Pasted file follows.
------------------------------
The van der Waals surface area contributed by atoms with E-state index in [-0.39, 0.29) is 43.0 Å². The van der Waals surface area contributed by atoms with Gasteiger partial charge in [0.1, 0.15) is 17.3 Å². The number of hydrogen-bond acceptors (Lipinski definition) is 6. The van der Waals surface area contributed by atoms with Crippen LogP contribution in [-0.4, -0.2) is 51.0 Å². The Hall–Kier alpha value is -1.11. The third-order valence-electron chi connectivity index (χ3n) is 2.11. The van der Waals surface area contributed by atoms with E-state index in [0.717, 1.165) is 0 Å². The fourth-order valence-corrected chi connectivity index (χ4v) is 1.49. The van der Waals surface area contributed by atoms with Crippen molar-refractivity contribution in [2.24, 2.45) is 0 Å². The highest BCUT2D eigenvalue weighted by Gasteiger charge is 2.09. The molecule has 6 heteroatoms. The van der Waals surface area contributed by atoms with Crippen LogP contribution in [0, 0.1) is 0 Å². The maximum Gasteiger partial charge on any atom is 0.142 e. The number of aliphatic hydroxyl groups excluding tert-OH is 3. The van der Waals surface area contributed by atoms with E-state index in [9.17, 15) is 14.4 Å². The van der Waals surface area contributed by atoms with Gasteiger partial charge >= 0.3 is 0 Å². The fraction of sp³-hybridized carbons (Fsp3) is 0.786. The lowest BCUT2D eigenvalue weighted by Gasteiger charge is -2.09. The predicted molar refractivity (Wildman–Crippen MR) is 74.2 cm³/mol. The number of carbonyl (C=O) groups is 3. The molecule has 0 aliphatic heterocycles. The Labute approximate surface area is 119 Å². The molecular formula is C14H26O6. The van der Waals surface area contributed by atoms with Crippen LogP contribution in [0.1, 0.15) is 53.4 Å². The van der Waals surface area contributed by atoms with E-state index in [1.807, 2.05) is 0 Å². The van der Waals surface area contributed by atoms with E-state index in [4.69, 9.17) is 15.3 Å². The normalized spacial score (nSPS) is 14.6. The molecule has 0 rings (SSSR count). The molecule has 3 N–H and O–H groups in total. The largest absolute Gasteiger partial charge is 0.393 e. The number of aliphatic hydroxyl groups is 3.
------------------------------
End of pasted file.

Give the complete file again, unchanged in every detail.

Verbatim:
The van der Waals surface area contributed by atoms with E-state index in [-0.39, 0.29) is 43.0 Å². The van der Waals surface area contributed by atoms with Gasteiger partial charge in [0.1, 0.15) is 17.3 Å². The number of hydrogen-bond acceptors (Lipinski definition) is 6. The van der Waals surface area contributed by atoms with Crippen LogP contribution in [-0.4, -0.2) is 51.0 Å². The Hall–Kier alpha value is -1.11. The third-order valence-electron chi connectivity index (χ3n) is 2.11. The van der Waals surface area contributed by atoms with E-state index in [0.717, 1.165) is 0 Å². The fourth-order valence-corrected chi connectivity index (χ4v) is 1.49. The van der Waals surface area contributed by atoms with Crippen molar-refractivity contribution in [2.24, 2.45) is 0 Å². The highest BCUT2D eigenvalue weighted by Gasteiger charge is 2.09. The molecule has 6 heteroatoms. The van der Waals surface area contributed by atoms with Crippen LogP contribution in [0, 0.1) is 0 Å². The maximum Gasteiger partial charge on any atom is 0.142 e. The number of aliphatic hydroxyl groups excluding tert-OH is 3. The van der Waals surface area contributed by atoms with E-state index in [9.17, 15) is 14.4 Å². The van der Waals surface area contributed by atoms with Gasteiger partial charge >= 0.3 is 0 Å². The fraction of sp³-hybridized carbons (Fsp3) is 0.786. The lowest BCUT2D eigenvalue weighted by Gasteiger charge is -2.09. The predicted molar refractivity (Wildman–Crippen MR) is 74.2 cm³/mol. The number of carbonyl (C=O) groups is 3. The molecule has 0 aliphatic heterocycles. The Labute approximate surface area is 119 Å². The molecular formula is C14H26O6. The van der Waals surface area contributed by atoms with Crippen LogP contribution in [0.1, 0.15) is 53.4 Å². The van der Waals surface area contributed by atoms with E-state index in [1.807, 2.05) is 0 Å². The van der Waals surface area contributed by atoms with E-state index in [4.69, 9.17) is 15.3 Å². The normalized spacial score (nSPS) is 14.6. The molecule has 0 rings (SSSR count). The molecule has 3 N–H and O–H groups in total. The largest absolute Gasteiger partial charge is 0.393 e. The number of aliphatic hydroxyl groups is 3.